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Recounting On Janjangbureh Cultural Festival

M.L Saidykhan

Janjangbureh is a town founded in 1832, on Janjangbureh Island in central Gambia. It was formerly known as Georgetown and was the second largest in the country. It is now the capital of the Central River Region and is best known as home to Gambia’s main prison. It is also noted for being the site of the first Methodist church in the sub-Saharan Africa and the first high school - Armitage senior secondary school, formerly Armitage high school.

The island is known locally as McCarthy Island, and is located in what used to be called McCarthy Island Division. The island is accessed by bridge from the south bank, and small boat ferries or government ferry on the north bank. In 1995, both the city of Georgetown and McCarthy Island were renamed Janjanbureh respectively. Janjanbureh is also the name of the district in which the town of Janjanbureh is located. Every five years the island settlers hold their cultural festival in a form of three months initiation rites, where over 100 kids (boys) are circumcised and kept at a hideout for months. The first cultural festival I witnessed was in 1998 when I was barely seven years old, however it is important to note that the island’s cultural festival was first held in 1946. The efforts are meant for the promotion, development and preservation of this somewhat rich and cherished, but fading traditional cultural practice. During my visit to Janjangbureh in October 2013 I caught up with late Honorable Foday Manka, National Assembly Member (NAM) for Janjangbureh. Honorable Manka is, by all measures, a compendium for our traditional cultural norms and values.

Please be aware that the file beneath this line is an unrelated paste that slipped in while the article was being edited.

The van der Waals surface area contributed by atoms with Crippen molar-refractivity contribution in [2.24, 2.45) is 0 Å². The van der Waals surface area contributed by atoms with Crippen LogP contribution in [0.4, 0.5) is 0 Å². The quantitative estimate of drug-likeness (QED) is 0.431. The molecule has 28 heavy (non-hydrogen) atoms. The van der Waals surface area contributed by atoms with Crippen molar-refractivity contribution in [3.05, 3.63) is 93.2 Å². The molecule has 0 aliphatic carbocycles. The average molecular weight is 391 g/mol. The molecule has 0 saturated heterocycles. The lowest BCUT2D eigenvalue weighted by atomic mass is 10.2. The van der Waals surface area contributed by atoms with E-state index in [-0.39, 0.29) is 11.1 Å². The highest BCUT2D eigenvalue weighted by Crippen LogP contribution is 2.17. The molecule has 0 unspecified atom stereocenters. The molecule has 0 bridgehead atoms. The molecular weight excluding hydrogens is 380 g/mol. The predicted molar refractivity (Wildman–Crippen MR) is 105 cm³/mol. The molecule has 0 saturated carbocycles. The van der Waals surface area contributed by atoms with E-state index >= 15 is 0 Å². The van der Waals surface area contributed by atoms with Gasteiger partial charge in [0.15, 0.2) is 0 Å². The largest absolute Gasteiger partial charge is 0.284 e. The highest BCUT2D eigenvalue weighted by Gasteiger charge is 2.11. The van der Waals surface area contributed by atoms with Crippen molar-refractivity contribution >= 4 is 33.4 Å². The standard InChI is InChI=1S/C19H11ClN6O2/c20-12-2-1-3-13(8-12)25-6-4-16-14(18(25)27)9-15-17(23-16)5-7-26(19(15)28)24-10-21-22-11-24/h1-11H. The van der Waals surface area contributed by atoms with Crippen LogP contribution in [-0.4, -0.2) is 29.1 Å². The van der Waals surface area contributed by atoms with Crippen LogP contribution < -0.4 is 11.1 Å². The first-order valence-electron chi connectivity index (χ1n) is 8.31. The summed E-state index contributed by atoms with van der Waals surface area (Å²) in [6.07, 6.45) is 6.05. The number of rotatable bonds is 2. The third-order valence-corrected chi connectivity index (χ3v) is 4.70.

Honorable Manka spoke at length on circumcision from traditional cultural perspective, with special reference to the recently concluded one held in his Janjangbureh constituency, which, having been rated highly by many, was said to be a perfect exhibition of the African traditional cultural norms and values.